As a branch of engineering, surveying is the science that accurately determines the shape, area (size), and positions of a site’s surface by the measurement of certain points. It includes the measurements of horizontal distances and elevations, and determines the direction and relationships of angles by the use of optical instruments. There are several principal classes of survey: geodetic surveys, photogrammetric (picturemeasured) aerial surveys, and plane surveys. Geodetic surveys are used for the study of large areas like countries or continents, and take into account the curvature of the earth’s surface. Satellite photographs have become important to the archaeological analyses of large landforms. Photogrammetric surveys are the science of taking detailed vertical or oblique photographs from an aircraft for the reliable measurement of the earth’s features. Plane surveying is used for small areas of archaeological focus in which the curvature of the earth’s surface is not measured. The preliminary survey also consists of a systematic walking over the site recording standing structures and features as well as artifact materials and scatters. Depending upon what type of survey is to be conducted, artifact concentrations may be collected, processed and studied to indicate the type of site and its artifact range. The survey should establish the site size, what kind of site it may be, its time span, and, if possible, its depth of deposit.

Depending on the site, three principal types of survey are usually conducted before excavation: (a) the land survey for the proper planning and laying out of the site which includes the site grid; (b) The topographic survey which is the measurement of elevations representing the surface of the area; and (c) the ongoing excavation survey, which is made during excavation to control the location of archaeological structures, features, and objects and providing these with elevations. Anomalies and physical features are then thoroughly mapped and described as well as factors like vegetation and soils.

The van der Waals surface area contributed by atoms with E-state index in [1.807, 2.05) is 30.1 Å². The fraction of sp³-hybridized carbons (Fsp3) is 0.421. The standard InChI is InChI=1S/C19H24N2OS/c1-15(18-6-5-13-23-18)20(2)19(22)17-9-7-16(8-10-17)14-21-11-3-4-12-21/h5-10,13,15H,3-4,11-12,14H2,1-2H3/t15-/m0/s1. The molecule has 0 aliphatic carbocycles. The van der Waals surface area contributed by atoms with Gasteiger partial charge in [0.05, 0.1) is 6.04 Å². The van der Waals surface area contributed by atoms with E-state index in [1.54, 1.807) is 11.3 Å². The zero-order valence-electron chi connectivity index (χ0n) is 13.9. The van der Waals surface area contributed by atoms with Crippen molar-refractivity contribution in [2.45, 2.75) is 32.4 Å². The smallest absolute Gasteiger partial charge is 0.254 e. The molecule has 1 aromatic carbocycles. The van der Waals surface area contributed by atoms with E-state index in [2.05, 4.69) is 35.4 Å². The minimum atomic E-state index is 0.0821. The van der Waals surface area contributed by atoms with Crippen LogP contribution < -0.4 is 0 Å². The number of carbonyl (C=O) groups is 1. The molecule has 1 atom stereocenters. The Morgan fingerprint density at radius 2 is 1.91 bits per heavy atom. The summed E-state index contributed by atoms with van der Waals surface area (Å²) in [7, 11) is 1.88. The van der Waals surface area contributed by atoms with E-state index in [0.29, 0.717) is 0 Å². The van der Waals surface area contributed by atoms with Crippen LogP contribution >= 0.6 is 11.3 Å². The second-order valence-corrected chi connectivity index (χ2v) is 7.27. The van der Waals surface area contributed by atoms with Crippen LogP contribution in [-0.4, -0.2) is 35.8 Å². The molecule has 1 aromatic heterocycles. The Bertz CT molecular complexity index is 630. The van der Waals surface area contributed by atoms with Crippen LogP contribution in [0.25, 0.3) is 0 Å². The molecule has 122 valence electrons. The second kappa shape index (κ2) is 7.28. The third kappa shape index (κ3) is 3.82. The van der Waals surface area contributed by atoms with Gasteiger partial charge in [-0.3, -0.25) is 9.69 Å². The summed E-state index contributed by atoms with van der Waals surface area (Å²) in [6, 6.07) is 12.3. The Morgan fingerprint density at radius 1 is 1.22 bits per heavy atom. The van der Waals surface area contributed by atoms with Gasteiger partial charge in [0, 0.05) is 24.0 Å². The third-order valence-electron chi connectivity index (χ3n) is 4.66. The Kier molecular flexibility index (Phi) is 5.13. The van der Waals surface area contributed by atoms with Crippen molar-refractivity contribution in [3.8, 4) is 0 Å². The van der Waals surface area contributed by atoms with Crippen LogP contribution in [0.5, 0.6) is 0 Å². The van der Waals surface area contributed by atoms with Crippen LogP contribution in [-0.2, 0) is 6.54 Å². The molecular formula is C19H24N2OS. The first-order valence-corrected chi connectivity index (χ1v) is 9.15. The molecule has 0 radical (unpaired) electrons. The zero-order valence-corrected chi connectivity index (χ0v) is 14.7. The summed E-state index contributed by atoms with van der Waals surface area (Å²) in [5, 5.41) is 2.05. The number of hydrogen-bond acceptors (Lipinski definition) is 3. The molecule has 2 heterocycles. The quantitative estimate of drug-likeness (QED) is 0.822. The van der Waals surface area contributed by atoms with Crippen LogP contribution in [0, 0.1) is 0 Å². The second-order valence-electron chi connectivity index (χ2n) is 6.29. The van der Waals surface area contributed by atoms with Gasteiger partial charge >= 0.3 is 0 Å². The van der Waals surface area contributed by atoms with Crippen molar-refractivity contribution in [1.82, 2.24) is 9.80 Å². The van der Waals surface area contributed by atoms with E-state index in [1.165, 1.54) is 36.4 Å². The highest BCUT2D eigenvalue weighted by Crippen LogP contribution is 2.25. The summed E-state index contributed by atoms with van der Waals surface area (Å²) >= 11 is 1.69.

Decisions then may be taken as to what additional surveying equipment will be used to look at the subsurface features. Electrical resistivity meters and magnetic surveying by using any number of different magnetometers are instruments that are linked to computer-processing programs; they help to determine what disturbances or structures exist in the area. Only when the comprehensive survey has been completed can the researcher decide if excavation is justified, and if it is, where it is to begin, and what course it is to take.

8. Excavation And Ethical Considerations

Even before a site is excavated, preservation and consolidation measures must be seriously considered and implemented. How will the site be left after the excavation is completed? As excavation is destruction, one of the most important considerations is the site’s stratigraphy, its depth of deposit, and its characteristics. We need to conserve and protect the excavated sites and monuments from all periods and in all parts of the world. Furthermore we need to protect sites against the threats from human intervention, mass tourism, and building development, as well as from the elements of natural deterioration and neglect. Looting is an age-old problem. There are those who clandestinely excavate to sell artifacts at an enormous profit. Although artifact-rich countries have the legislation to prevent the illegal excavation and export of their country’s patrimony, they lack consistent regulatory measures to police looters, dealers, and the exporters of their antiquities. If we are to preserve our common human heritage, the protection of cultural patrimony has to become everyone’s priority.